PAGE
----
It's been about six months since the Food and Drug Administration allowed the distribution of the first COVID-19 vaccines via emergency use authorizations, which are preliminary approvals during a public health emergency based on lower standards of safety and efficacy than for a normal, or "full," approval. As of July 13, 48.1% of the U.S. population had been fully vaccinated.
However, uptake has been inconsistent among different groups and locales, the earlier momentum for vaccination has waned, and there are surges of infections in various under-vaccinated parts of the country. There are many reasons for that, including skepticism about COVID-19 as a threat, worry about the vaccines' safety, and concern that the vaccines are "experimental" because they continue to be marketed under EUAs' lower standards. A recent Kaiser Family Foundation survey found that about one-third of adults who have not yet been vaccinated would be more likely to get a vaccine that is fully approved by the FDA, which Pfizer applied for in early May, and Moderna applied for on June 1.
To relieve the concern about getting vaccines that haven't received full approval, a number of prominent physicians and public health experts have called for the FDA to grant approval immediately. Dr. Megan Ranney, an emergency room physician and professor at Brown University, said, "I wish the FDA would move faster," and added, "Full FDA approval process normally [takes] months, but they've already looked at the preliminary data. It's not that much more."
Dr. Eric Topol, a professor of molecular medicine at Scripps Research who has served on FDA advisory panels, noted in a July 1 op-ed that the EUAs "were granted after the agency reviewed the results of clinical trials that involved more than 70,000 participants [and] ... now more than 180 million doses of the Pfizer vaccine and 133 million of Moderna's have been administered in the United States, with millions more doses distributed worldwide. In the history of medicine, few if any biologics (vaccines, antibodies, molecules) have had their safety and efficacy scrutinized to this degree." He concluded that there has been "more than ample time for the agency to conduct plant inspections and review the applications," and that "the stakes could not be higher."
I am sympathetic to those arguments, but the reality is that the stakes are higher. The history of drug and vaccine development illustrates the possible pitfalls, some of which have had dire effects. The most notorious was the catastrophic "Cutter Incident," in which, in 1955, more than 200,000 children in five Western and Midwestern states received a polio vaccine in which the process of inactivating the live virus proved to be defective. Within days, there were reports of paralysis, and within a month, the first mass vaccination program against polio had to be abandoned. Subsequent investigations revealed that the vaccine, manufactured by the California-based family firm of Cutter Laboratories, had caused 40,000 cases of polio, leaving 200 children with varying degrees of paralysis and killing 10.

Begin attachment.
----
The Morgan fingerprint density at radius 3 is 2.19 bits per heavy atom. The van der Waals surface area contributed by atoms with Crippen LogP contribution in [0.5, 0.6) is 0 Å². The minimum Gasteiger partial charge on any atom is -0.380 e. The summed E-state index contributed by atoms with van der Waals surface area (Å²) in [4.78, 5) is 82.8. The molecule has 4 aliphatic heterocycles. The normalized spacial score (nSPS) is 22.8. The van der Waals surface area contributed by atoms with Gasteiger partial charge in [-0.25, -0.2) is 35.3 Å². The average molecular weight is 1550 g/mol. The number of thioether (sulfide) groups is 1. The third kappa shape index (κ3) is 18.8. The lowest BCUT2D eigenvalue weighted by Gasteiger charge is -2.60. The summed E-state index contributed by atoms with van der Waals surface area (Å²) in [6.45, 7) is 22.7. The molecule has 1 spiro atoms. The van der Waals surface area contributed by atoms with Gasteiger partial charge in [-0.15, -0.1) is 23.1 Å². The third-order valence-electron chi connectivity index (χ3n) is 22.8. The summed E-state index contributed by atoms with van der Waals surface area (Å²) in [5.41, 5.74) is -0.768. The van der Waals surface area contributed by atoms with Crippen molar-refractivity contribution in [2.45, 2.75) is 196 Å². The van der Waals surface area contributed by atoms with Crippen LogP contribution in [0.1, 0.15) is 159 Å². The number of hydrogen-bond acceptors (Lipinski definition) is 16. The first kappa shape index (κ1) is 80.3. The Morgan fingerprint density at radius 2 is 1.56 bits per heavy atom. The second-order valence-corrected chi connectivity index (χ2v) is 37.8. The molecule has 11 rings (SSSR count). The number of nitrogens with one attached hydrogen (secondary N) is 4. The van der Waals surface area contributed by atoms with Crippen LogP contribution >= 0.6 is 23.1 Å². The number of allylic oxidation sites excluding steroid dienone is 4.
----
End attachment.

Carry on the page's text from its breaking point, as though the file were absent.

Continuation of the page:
The Pfizer-BioNTech and Moderna vaccines are not killed-virus vaccines, so faulty inactivation is not a possibility, but drug and vaccine manufacture are highly complex. Earlier this year, for example, the FDA recalled certain batches of a commonly prescribed diabetes drug, metformin, because it contained unacceptably high levels of a cancer-causing chemical contaminant.
Nor has the production of COVID-19 vaccines escaped serious problems. Emergent Biosolutions, which was designated by the U.S. government to be the sole domestic manufacturer of the vaccines developed by Johnson & Johnson and AstraZeneca, has had to discard 75 million vaccine doses because of possible contamination. Production at Emergent's Baltimore factory has been halted for more than two months as the company tries to convince regulators that it has remedied safety problems FDA inspectors identified earlier this year.
There are several critical points here. First, although the major pharmaceutical companies are generally extremely experienced and proficient, sometimes, as is the case for at least some of the COVID-19 vaccines, they contract with other manufacturers that might be less fastidious and that need careful regulatory scrutiny to ensure safety and efficacy.
Second, the medical and public health experts who are, with the best of intentions, demanding the immediate full approval of the COVID-19 vaccines, have not actually reviewed the critical data (which run to hundreds of thousands of pages). When I was an FDA medical reviewer evaluating the first genetically engineered drugs and vaccines in the 1980s, my office looked much like this, except that each application was several times larger:
Courtesy: U.S. Food & Drug Administration
Applications are extraordinarily complex and sometimes contain shortcomings or inconsistencies, and the inspections of manufacturing facilities may raise concerns.
There is also the "big picture" issue: If the FDA were to grant full approval to a product that caused a debacle similar to the Cutter Incident, or even a problem like the recent metformin contamination, it would not only injure patients but also provide fodder for anti-vaccine activists and make the public skeptical of vaccines in general for years, or even decades. Those are the really high stakes.
We do need full approval of the COVID-19 vaccines and as quickly as possible, but it should be granted only after the manufacturers demonstrate the ability to produce batch after batch with the necessary purity, potency, and sterility.
Henry Miller, a physician and molecular biologist, was a research associate at the National Institutes of Health and the founding director of the FDA's Office of Biotechnology.